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Student Pro Bono: the FRU

Student Pro Bono: the FRU

The Free Representation Unit, better known as the FRU, was founded in 1972 by a group of young lawyers who wanted an opportunity to practice their advocacy skills while contributing to their community by providing free legal representation. This ethos has not changed and remains at the heart of how the FRU works. Volunteers can represent clients in social security and employment cases, and while the majority appear in first-tier tribunals, a number of cases end up in appellate tribunals. Cases are by referral from organisations such as the Citizens Advice Bureau, COLETA, and occasionally solicitors.

Becoming a ratified representative can be a fairly lengthy process, but the FRU is now held in such high esteem by chambers and law firms that it is almost an essential item on any aspiring lawyer’s CV. This is for several reasons. Unlike mooting or debating, it is a chance to demonstrate your advocacy and conference skills in a very real setting and the quality of your work could substantially affect someone else’s life. Additionally, volunteers get a feel of how their training and studies can be applied practically. If you are thinking of specialising in employment law or social security as a field, working with the FRU is also an invaluable opportunity to start to get to know the kind of client you may find yourself working for in the future and, as a registered charity, the FRU provides free legal representation to some of the most vulnerable people in the country. Taking on cases pro bono, in a time of increasingly savage cuts to legal aid and benefits, is a gesture of social consciousness that will not go unnoticed, especially by the people you represent. By having a trained legal representative working for them and being there on the day of the hearing, a client’s chances of winning their case increase dramatically.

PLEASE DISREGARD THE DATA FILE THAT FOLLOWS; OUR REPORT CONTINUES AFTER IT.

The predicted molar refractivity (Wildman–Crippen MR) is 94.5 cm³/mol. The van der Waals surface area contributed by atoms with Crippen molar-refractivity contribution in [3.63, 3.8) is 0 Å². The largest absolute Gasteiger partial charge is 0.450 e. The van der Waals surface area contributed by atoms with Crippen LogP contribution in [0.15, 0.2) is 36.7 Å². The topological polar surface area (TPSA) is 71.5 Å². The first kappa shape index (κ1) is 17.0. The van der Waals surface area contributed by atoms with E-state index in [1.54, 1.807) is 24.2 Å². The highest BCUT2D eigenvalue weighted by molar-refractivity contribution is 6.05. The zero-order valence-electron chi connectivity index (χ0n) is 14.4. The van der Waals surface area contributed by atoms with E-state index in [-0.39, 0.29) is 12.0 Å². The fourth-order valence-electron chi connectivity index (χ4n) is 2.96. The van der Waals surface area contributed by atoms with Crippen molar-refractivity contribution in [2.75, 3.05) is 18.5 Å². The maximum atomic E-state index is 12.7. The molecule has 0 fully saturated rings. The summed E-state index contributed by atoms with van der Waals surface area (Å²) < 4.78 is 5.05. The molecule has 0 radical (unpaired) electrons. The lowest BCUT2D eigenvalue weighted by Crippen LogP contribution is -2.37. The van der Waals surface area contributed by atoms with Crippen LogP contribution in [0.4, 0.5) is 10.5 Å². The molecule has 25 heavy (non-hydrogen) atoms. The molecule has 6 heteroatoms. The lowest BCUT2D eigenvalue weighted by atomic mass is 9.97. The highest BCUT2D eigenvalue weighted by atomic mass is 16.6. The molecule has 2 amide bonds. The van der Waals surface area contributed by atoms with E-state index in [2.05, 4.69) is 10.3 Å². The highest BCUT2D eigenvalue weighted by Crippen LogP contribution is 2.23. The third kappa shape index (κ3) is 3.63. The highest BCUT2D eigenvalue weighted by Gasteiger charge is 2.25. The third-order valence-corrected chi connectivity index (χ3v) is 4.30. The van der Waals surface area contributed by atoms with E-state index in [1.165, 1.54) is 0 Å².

In order to become ratified, the first step is to create an account on the FRU’s website and sign up for a training day, which are usually held three times a year. The training days are run by the FRU legal officers, who you will work with fairly often in your first few cases as you get used to how the office works and the way in which cases are conducted and managed. The information given at the training days is incredibly useful, and you will no doubt find yourself referring back to it when you begin to conduct your cases. The next stage is to pass a written test, which will be available to download shortly after your training day.

Once you have passed your test, you will need to go along to a tribunal and observe a hearing. It is usually wise to contact the court you wish to attend in advance to arrange this. Observing a hearing, particularly one in which there are advocates present, will give you an idea of what to expect when it comes to your own case, as well as offering some insight into how to organise and present your submissions. The final preliminary stage is to attend an office induction at the FRU itself, where you will be told how to sign out a case and find further information.

Before taking on your first case, it is important to remember that once you have signed one out you will only be allowed to withdraw in exceptional circumstances. It is therefore essential that you select a case that is being heard on a day that you are actually available to attend. It is also worth bearing in mind that the FRU office is only open Monday to Friday from 9am to 6pm, apart from Tuesdays when it stays open later to allow for conferences to take place. Particularly during your first case, you will need to consult and contact your legal officer fairly regularly. The FRU generally recommends giving yourself at least ten days to conduct a case, so plan ahead and think about when it would be possible to visit the office. For example, you will need to collect any post from the FRU office as they cannot forward it to you, and most conferences are held in the office too.

It is important, above all else, to remember that the case is not all about you. However nervous you might be about appearing in a tribunal, your client will probably be feeling worse. The best representatives enjoy their work and are successful for their clients, but it comes as a result of dedicated planning, clear thinking and putting the time and effort in. Being a representative is a thoroughly rewarding experience and as an organisation the FRU deserves the highest commendations. Sign up, help someone, and help yourself too.

 
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